Spencer called his older brother “awesome,” and misses playing video games with him. Spencer said the hardest part about his brother’s death are the special events Davis isn’t there for.

“The first Easter, first Mother’s Day, first Father’s Day — every first we have without him there is sad,” Spencer said.

Davis was not what his mother said is a common — and inaccurate — perception of a heroin user.

“Everybody thinks heroin is the drug of people who come out from under bridges or the homeless shelters or that kind of thing, but … you can function highly on heroin,” Owen said. “Heroin is now the drug of choice for middle-class, white Americans who are trying to self-medicate.”

The Foundation For a Drug-Free World reports the number of 12- to 17-year-olds who used heroin at some point in their lives increased by 300 percent between 1995 and 2002.

Every 19 minutes, a person dies of a prescription overdose ,and opiate addiction claims the lives of more people in the U.S. than car accidents, according to studies by the Centers for Disease Control and Prevention, and the U.S. National Safety Council.

Owen said her son first turned to an old bottle of Vicoden in her medicine cabinet as a coping mechanism to deal with stress and get some sleep.

“His mind was always spinning,” Owen said. “Those wheels were always turning, and he couldn’t sleep because his brain never shut off. All he wanted to do was get some rest.”

After that, Owen said it wouldn’t have been hard for her son to find drugs.

“Anywhere in Cobb County, there’s someone trying to sell something — believe that,” Owen said.

Working for change, prevention

Owen said there is zero regulation for rehabilitation clinics in the country, one of the things the Davis Direction Foundation is urging lawmakers to change.

“There needs to be psychologists, psychiatrists — there needs to be medical doctors involved in rehab. There needs to be certified and degreed counselors,” Owen said.

Two months before his death, Davis had successfully completed a three-week stint in rehab, but Owen says her research leads her to believe her son should have stayed for six months. Owen, though, made it clear she is not blaming the facility where Davis was treated for his death. Drug addiction is a disease, she said, and it needs to be treated as such by insurance companies and the public at large.

“We can’t just continue to do the same things that we’ve done,” Owen said. “They’re not working. It continues to spiral and spiral out of control.”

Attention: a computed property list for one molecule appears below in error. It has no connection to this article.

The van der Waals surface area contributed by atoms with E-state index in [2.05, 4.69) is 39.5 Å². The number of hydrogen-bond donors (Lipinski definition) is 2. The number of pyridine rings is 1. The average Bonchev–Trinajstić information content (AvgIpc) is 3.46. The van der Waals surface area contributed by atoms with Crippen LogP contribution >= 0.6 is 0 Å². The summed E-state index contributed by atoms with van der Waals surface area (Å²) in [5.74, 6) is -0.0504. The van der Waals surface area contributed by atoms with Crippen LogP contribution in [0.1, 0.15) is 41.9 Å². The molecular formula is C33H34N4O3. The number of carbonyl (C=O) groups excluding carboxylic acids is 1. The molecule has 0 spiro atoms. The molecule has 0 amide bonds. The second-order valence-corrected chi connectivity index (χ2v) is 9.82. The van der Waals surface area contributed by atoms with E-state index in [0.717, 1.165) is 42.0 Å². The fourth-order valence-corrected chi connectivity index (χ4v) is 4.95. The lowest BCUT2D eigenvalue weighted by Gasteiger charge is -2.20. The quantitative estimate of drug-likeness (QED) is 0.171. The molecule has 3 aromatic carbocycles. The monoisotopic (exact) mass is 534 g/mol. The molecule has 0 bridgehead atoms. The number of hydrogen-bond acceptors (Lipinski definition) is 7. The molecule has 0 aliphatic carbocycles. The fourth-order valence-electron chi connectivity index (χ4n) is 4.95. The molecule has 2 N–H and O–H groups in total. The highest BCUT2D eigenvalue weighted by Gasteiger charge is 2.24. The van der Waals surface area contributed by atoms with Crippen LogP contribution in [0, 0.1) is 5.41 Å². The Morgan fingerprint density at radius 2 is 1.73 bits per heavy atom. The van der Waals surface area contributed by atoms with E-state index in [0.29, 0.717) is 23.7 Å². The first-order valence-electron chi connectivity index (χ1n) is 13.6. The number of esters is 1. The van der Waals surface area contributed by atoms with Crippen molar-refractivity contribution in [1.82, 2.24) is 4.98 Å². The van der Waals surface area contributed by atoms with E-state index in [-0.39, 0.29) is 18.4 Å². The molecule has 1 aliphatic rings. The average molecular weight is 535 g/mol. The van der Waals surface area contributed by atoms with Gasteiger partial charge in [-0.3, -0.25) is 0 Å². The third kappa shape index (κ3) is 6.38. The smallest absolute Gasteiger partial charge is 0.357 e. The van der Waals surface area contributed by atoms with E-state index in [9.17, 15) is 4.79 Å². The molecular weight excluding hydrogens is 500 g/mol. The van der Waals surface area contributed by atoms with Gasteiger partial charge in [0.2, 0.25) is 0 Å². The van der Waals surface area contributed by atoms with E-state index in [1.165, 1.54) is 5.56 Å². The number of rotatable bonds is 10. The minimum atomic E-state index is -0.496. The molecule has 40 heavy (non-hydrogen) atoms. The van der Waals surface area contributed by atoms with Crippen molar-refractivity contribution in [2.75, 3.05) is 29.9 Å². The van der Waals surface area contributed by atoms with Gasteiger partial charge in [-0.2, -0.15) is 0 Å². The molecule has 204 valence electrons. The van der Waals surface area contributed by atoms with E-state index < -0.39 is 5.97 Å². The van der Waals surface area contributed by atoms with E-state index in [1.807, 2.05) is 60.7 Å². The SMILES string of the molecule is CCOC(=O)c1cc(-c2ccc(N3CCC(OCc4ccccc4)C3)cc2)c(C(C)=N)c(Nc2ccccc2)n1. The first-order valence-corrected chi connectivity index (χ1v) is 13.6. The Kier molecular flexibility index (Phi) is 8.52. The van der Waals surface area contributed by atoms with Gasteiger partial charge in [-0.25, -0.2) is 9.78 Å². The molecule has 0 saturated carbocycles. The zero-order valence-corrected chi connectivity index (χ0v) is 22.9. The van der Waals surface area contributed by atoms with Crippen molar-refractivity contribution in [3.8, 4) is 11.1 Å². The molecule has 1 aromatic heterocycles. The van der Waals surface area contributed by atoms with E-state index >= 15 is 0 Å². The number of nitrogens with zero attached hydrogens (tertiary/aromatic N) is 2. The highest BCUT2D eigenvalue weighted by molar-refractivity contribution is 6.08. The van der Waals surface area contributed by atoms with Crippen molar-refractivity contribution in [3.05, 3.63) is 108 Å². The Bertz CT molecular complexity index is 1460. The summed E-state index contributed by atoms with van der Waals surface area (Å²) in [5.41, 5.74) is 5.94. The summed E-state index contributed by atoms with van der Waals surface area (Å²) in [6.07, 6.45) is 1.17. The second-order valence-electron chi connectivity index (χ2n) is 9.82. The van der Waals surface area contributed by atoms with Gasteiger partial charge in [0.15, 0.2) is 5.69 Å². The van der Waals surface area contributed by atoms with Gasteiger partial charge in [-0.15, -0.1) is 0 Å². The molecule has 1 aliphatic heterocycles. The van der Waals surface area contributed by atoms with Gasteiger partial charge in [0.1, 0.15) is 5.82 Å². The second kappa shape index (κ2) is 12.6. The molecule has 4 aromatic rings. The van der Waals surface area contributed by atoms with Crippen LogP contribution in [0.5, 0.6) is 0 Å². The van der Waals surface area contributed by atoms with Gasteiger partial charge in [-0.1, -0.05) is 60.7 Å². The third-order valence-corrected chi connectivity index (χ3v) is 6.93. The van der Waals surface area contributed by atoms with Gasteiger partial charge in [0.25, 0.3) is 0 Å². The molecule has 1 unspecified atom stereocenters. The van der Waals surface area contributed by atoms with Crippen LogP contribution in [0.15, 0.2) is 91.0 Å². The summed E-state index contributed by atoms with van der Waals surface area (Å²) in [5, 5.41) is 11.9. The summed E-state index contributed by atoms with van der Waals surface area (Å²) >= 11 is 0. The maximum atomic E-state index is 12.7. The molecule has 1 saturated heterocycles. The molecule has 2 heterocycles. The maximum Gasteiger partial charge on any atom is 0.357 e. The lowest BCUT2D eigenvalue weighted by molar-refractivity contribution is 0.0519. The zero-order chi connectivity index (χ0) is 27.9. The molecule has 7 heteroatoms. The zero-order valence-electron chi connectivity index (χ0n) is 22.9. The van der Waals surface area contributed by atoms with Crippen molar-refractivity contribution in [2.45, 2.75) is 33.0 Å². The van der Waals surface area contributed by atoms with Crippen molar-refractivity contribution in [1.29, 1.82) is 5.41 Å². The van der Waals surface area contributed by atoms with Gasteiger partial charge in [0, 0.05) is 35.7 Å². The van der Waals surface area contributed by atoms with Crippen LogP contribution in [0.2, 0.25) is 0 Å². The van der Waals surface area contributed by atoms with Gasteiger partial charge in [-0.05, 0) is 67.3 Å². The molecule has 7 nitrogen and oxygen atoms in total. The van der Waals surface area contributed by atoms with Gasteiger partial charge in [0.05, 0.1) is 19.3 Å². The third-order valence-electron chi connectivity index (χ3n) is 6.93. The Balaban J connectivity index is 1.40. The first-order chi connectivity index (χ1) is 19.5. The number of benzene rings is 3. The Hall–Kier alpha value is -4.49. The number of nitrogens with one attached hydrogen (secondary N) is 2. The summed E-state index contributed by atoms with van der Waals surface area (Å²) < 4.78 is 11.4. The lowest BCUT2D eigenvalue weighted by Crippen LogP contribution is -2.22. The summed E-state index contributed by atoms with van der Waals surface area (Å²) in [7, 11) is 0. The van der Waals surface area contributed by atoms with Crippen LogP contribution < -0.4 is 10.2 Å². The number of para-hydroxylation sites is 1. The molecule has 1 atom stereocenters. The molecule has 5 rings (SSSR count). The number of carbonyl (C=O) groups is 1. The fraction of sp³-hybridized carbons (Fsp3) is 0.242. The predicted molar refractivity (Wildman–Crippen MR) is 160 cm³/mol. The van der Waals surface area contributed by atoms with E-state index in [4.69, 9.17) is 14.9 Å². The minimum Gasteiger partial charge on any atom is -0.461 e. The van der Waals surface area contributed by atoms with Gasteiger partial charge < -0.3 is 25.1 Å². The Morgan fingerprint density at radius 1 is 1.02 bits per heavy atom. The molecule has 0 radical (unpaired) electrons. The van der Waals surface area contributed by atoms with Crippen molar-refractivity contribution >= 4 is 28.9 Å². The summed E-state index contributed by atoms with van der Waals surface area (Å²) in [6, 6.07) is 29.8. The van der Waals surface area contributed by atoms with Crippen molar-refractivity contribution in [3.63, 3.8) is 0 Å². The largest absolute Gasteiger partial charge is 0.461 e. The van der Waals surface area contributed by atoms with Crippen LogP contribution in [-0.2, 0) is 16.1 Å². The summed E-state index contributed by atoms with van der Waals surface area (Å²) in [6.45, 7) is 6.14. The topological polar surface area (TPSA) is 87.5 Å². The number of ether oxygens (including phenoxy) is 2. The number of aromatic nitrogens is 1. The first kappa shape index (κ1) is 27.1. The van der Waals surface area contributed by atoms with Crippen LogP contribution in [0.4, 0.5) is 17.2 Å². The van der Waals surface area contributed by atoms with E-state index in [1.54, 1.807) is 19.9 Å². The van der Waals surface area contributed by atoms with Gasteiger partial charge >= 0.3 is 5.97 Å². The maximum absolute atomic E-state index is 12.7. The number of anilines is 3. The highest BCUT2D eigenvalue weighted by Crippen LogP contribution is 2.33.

The Substance Abuse and Mental Services Administration has set this year’s theme for Recovery Month — which promotes the benefits of prevention, treatment and recovery for mental and substance use disorders — as “Join the Voices for Recovery: Speak Up, Reach Out.”

From jewelry to arm bands to T-shirts, the Davis Direction Foundation is getting its own message out: “Narcotics … Never, Not Once.”

The foundation has more than 4,000 followers on Facebook, and Owen said she’s been contacted by a local minister for help after a youth group member died. She said the Cobb police and fire departments have referred people to the foundation for support as well.

Owen said the foundation is working on a packet to give to teenagers and young adults as they leave hospitals about heroin and resources in the community.

Longtime friend, colleague and fellow foundation board member Leigh Colburn said Owen has a powerful message to share.

“I’ve rarely seen people be able to come back from such a tough blow with such strength,” Colburn said. “She is a force to be reckoned with.”

Colburn, the principal at Marietta High School, said people don’t realize if they have opiate-based prescription drugs at home, then they have a form of heroin in their home. “Just because it’s in a prescription bottle, it doesn’t mean it’s OK to take whatever dosage and whatever frequency you want.”

Colburn wants to galvanize the community, especially parents to “clean out their medicine cabinets as a first line of defense.”

Owen’s message is simple: “It could happen to you.”

“Heroin doesn’t discriminate. Addiction doesn’t discriminate,” she said.

Comments
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Kennesaw Woman
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September 01, 2014
So tragic, no family should have to go through this. Drugs are prescribed too freely in this country, when are we going to wake up? Dispose of unused drugs in your house, don't wait, stop what you are doing now and look around, find them before your loved ones do.